Mamas on Bedrest: Not all C-Sections are bad

January 24th, 2014

Mamas,

Vanessas-birth

My daughter at birth

Having a c-section is not the worst thing that can happen to you. I say this from the perspective of having had 2. While chatting with mamas in this community, one mama stated how she is terrified at the thought of having a c-section. I realized that c-sections have become demonized in the birth world and this is not a good thing.

On this blog, all over the web there and in numerous chats there are articles and points of view touting “normal”  and “natural” (meaning vaginal) delivery. I’ll admit that I am a proponent of minimal intervention. Having went through what I went through to have my children, I know the potential pitfalls of too much intervention. Intervention must be balanced with “watch and wait” and not overdone. Even though labor and delivery is a marathon process, there are many physiologic benefits for mamas and babies who endure the process and emerge victorious on the other side. So for women who can, I most certainly advocate for “natural, vaginal birth”  whenever possible.

Well, the sad truth is that this isnt always possible. Many years ago, many women (and babies) died as a result of being unable to deliver “naturally” and doctors and midwives of the day not having the skills or technique of cesarean section. Thankfully (for me and my daughter at least) clinicians have those skills and expertise and many mamas and babies are alive today. But what is a very viable and useful method of delivery and one that saves lives in critical situations has become an overused, overdone process. Cesarean sections are the second most performed surgery in the US second only to Hysterectoies. And while they are a critical tool in the obstetrical arsenal, their overuse has contributed to many mamas and babies are not faring so well during the childbirth process.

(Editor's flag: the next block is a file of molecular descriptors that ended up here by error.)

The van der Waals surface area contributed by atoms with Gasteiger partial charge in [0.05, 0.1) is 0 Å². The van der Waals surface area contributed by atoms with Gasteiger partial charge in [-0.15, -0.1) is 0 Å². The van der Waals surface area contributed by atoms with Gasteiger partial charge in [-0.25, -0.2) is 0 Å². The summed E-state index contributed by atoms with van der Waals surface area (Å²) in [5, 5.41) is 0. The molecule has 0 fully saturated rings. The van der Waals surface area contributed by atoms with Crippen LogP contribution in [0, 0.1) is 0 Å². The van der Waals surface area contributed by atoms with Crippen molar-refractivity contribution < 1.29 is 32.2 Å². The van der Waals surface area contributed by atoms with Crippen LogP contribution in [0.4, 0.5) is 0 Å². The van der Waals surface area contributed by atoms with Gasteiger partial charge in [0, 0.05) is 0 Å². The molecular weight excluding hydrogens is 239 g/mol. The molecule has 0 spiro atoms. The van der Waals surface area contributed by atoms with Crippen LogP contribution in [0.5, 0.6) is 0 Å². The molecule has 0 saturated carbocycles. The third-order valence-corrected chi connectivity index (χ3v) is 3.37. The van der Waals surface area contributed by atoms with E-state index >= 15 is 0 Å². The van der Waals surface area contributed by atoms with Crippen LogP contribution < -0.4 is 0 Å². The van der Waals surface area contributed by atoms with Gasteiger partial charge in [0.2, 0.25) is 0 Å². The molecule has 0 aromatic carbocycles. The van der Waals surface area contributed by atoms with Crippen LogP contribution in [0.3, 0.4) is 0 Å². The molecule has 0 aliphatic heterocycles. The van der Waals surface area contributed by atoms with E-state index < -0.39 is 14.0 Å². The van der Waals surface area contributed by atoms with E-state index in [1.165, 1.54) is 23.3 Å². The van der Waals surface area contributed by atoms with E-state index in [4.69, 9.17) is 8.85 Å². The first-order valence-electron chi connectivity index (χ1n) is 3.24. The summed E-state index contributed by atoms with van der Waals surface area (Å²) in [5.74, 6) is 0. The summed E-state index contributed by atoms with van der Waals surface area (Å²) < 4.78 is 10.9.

Currently cesarean sections account for a full one third of all births in the United States. According to the CDC, rates of C-section deliveries-especially first time c-section deliveries-have leveled off and are declining. This is good news because a first c-section is often an indication for subsequent c-sections. C-sections are often scheduled for the following reasons and these indications are responsible for 85% of all cesarean deliveries:

  • “large babies”
  • uterine/placental/vaginal issues,
  • fetal distress or shoulder dystocia
  • breech presentation
  • The leading indication for cesarean delivery is previous cesarean delivery

I doubt anyone would argue the necessity of a cesarean section for a mama and/or baby in distress; i.e. mama’s blood pressure skyrocketing and not responding to medication, a decrease in fetal heart rate, decreased fetal movement which may indicate a problem, or other complication. But in this country, c-section has (or had) become the norm for twins, mamas who have gone beyond 39 weeks (as late as 42 weeks is still considered full term!), induction (a whole other topic for a blog in and of itself!), “big baby” and several other “nebulous” reasons. C-sections became a way to “control” birth and to be able to dictate specifically when a baby would be born and who would be attending.